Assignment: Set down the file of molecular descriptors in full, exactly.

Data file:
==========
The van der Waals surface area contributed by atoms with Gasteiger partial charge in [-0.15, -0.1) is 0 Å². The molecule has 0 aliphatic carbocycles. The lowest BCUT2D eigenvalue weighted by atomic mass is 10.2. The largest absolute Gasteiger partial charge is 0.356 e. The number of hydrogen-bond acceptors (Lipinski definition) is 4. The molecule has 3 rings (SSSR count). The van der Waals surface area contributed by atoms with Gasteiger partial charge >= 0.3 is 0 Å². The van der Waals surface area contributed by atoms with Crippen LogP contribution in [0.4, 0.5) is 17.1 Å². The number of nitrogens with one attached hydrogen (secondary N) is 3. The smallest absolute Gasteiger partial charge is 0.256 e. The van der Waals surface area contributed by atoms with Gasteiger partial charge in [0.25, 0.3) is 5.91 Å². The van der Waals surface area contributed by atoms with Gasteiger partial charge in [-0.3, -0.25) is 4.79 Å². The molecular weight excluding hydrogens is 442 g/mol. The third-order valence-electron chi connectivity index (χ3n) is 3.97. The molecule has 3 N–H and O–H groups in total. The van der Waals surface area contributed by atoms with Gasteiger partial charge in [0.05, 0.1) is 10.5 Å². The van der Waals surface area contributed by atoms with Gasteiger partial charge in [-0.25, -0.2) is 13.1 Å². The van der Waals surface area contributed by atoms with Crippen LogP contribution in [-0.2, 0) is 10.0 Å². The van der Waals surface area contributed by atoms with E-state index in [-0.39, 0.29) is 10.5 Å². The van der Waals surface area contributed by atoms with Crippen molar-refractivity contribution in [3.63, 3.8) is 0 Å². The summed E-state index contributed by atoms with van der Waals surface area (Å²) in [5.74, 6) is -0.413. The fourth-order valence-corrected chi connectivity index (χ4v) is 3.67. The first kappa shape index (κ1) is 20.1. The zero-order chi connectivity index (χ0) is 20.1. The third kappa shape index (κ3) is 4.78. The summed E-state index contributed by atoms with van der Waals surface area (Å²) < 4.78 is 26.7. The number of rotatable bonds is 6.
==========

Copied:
The van der Waals surface area contributed by atoms with Gasteiger partial charge in [-0.15, -0.1) is 0 Å². The molecule has 0 aliphatic carbocycles. The lowest BCUT2D eigenvalue weighted by atomic mass is 10.2. The largest absolute Gasteiger partial charge is 0.356 e. The number of hydrogen-bond acceptors (Lipinski definition) is 4. The molecule has 3 rings (SSSR count). The van der Waals surface area contributed by atoms with Gasteiger partial charge >= 0.3 is 0 Å². The van der Waals surface area contributed by atoms with Crippen LogP contribution in [0.4, 0.5) is 17.1 Å². The number of nitrogens with one attached hydrogen (secondary N) is 3. The smallest absolute Gasteiger partial charge is 0.256 e. The van der Waals surface area contributed by atoms with Gasteiger partial charge in [0.25, 0.3) is 5.91 Å². The van der Waals surface area contributed by atoms with Gasteiger partial charge in [-0.3, -0.25) is 4.79 Å². The molecular weight excluding hydrogens is 442 g/mol. The third-order valence-electron chi connectivity index (χ3n) is 3.97. The molecule has 3 N–H and O–H groups in total. The van der Waals surface area contributed by atoms with Gasteiger partial charge in [0.05, 0.1) is 10.5 Å². The van der Waals surface area contributed by atoms with Gasteiger partial charge in [-0.25, -0.2) is 13.1 Å². The van der Waals surface area contributed by atoms with Crippen LogP contribution in [-0.2, 0) is 10.0 Å². The van der Waals surface area contributed by atoms with E-state index in [-0.39, 0.29) is 10.5 Å². The van der Waals surface area contributed by atoms with Crippen molar-refractivity contribution in [3.63, 3.8) is 0 Å². The summed E-state index contributed by atoms with van der Waals surface area (Å²) in [5.74, 6) is -0.413. The fourth-order valence-corrected chi connectivity index (χ4v) is 3.67. The first kappa shape index (κ1) is 20.1. The zero-order chi connectivity index (χ0) is 20.1. The third kappa shape index (κ3) is 4.78. The summed E-state index contributed by atoms with van der Waals surface area (Å²) < 4.78 is 26.7. The number of rotatable bonds is 6.